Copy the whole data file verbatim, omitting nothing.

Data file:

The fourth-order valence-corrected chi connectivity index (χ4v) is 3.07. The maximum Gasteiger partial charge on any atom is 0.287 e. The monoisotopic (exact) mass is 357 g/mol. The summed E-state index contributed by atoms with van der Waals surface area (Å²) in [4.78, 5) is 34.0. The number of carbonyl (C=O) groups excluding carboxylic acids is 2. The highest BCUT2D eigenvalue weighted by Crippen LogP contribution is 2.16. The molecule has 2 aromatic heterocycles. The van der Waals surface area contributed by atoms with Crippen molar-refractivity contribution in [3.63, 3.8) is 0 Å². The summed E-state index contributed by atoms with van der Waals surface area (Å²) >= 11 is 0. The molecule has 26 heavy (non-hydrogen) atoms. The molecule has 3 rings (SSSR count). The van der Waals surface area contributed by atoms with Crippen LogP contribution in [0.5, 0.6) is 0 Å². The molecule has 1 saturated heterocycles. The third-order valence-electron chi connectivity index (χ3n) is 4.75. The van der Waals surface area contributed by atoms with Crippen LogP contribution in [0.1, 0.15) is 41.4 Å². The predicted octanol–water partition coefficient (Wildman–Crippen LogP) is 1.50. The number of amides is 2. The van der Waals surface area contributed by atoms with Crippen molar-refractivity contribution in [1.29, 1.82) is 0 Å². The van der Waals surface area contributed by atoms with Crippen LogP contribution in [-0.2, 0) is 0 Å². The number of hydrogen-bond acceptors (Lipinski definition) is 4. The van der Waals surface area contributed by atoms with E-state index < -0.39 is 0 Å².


The fourth-order valence-corrected chi connectivity index (χ4v) is 3.07. The maximum Gasteiger partial charge on any atom is 0.287 e. The monoisotopic (exact) mass is 357 g/mol. The summed E-state index contributed by atoms with van der Waals surface area (Å²) in [4.78, 5) is 34.0. The number of carbonyl (C=O) groups excluding carboxylic acids is 2. The highest BCUT2D eigenvalue weighted by Crippen LogP contribution is 2.16. The molecule has 2 aromatic heterocycles. The van der Waals surface area contributed by atoms with Crippen molar-refractivity contribution in [3.63, 3.8) is 0 Å². The summed E-state index contributed by atoms with van der Waals surface area (Å²) >= 11 is 0. The molecule has 26 heavy (non-hydrogen) atoms. The molecule has 3 rings (SSSR count). The van der Waals surface area contributed by atoms with Crippen LogP contribution in [0.5, 0.6) is 0 Å². The molecule has 1 saturated heterocycles. The third-order valence-electron chi connectivity index (χ3n) is 4.75. The van der Waals surface area contributed by atoms with Crippen LogP contribution in [0.1, 0.15) is 41.4 Å². The predicted octanol–water partition coefficient (Wildman–Crippen LogP) is 1.50. The number of amides is 2. The van der Waals surface area contributed by atoms with Crippen molar-refractivity contribution in [1.29, 1.82) is 0 Å². The van der Waals surface area contributed by atoms with Crippen LogP contribution in [-0.2, 0) is 0 Å². The number of hydrogen-bond acceptors (Lipinski definition) is 4. The van der Waals surface area contributed by atoms with E-state index < -0.39 is 0 Å².